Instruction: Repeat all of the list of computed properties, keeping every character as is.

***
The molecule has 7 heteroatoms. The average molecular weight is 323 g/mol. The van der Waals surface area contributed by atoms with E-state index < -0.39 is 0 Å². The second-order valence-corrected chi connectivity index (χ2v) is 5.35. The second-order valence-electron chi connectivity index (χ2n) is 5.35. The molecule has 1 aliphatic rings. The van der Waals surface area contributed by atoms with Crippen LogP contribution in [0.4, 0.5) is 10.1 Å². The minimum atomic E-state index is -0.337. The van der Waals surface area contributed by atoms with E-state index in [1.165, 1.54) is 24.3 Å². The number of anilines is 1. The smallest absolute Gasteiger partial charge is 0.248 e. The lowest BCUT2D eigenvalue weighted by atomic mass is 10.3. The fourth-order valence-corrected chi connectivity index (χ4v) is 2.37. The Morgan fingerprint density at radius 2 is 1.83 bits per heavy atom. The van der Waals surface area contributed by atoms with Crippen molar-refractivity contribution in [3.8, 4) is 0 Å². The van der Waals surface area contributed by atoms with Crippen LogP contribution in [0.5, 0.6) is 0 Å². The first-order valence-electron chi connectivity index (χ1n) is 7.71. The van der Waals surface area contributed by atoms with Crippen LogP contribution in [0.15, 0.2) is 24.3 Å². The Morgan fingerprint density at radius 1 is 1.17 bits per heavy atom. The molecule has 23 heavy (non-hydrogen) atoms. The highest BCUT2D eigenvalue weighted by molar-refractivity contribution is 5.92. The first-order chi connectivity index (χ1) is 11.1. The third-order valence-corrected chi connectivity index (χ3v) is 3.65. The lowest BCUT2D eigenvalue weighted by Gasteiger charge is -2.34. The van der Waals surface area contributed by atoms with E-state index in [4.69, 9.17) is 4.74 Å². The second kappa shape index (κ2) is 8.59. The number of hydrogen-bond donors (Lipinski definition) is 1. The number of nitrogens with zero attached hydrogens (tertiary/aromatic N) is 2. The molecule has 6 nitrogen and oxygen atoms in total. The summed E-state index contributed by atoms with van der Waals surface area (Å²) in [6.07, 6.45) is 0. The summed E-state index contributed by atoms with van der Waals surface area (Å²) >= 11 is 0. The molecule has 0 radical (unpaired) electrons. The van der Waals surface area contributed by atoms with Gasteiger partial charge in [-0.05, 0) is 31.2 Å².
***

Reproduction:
The molecule has 7 heteroatoms. The average molecular weight is 323 g/mol. The van der Waals surface area contributed by atoms with E-state index < -0.39 is 0 Å². The second-order valence-corrected chi connectivity index (χ2v) is 5.35. The second-order valence-electron chi connectivity index (χ2n) is 5.35. The molecule has 1 aliphatic rings. The van der Waals surface area contributed by atoms with Crippen LogP contribution in [0.4, 0.5) is 10.1 Å². The minimum atomic E-state index is -0.337. The van der Waals surface area contributed by atoms with E-state index in [1.165, 1.54) is 24.3 Å². The number of anilines is 1. The smallest absolute Gasteiger partial charge is 0.248 e. The lowest BCUT2D eigenvalue weighted by atomic mass is 10.3. The fourth-order valence-corrected chi connectivity index (χ4v) is 2.37. The Morgan fingerprint density at radius 2 is 1.83 bits per heavy atom. The van der Waals surface area contributed by atoms with Crippen molar-refractivity contribution in [3.8, 4) is 0 Å². The van der Waals surface area contributed by atoms with Crippen LogP contribution in [0.5, 0.6) is 0 Å². The first-order valence-electron chi connectivity index (χ1n) is 7.71. The van der Waals surface area contributed by atoms with Crippen LogP contribution in [0.15, 0.2) is 24.3 Å². The Morgan fingerprint density at radius 1 is 1.17 bits per heavy atom. The molecule has 23 heavy (non-hydrogen) atoms. The highest BCUT2D eigenvalue weighted by molar-refractivity contribution is 5.92. The first-order chi connectivity index (χ1) is 11.1. The third-order valence-corrected chi connectivity index (χ3v) is 3.65. The lowest BCUT2D eigenvalue weighted by Gasteiger charge is -2.34. The van der Waals surface area contributed by atoms with E-state index in [4.69, 9.17) is 4.74 Å². The second kappa shape index (κ2) is 8.59. The number of hydrogen-bond donors (Lipinski definition) is 1. The number of nitrogens with zero attached hydrogens (tertiary/aromatic N) is 2. The molecule has 6 nitrogen and oxygen atoms in total. The summed E-state index contributed by atoms with van der Waals surface area (Å²) in [6.07, 6.45) is 0. The summed E-state index contributed by atoms with van der Waals surface area (Å²) >= 11 is 0. The molecule has 0 radical (unpaired) electrons. The van der Waals surface area contributed by atoms with Gasteiger partial charge in [-0.05, 0) is 31.2 Å².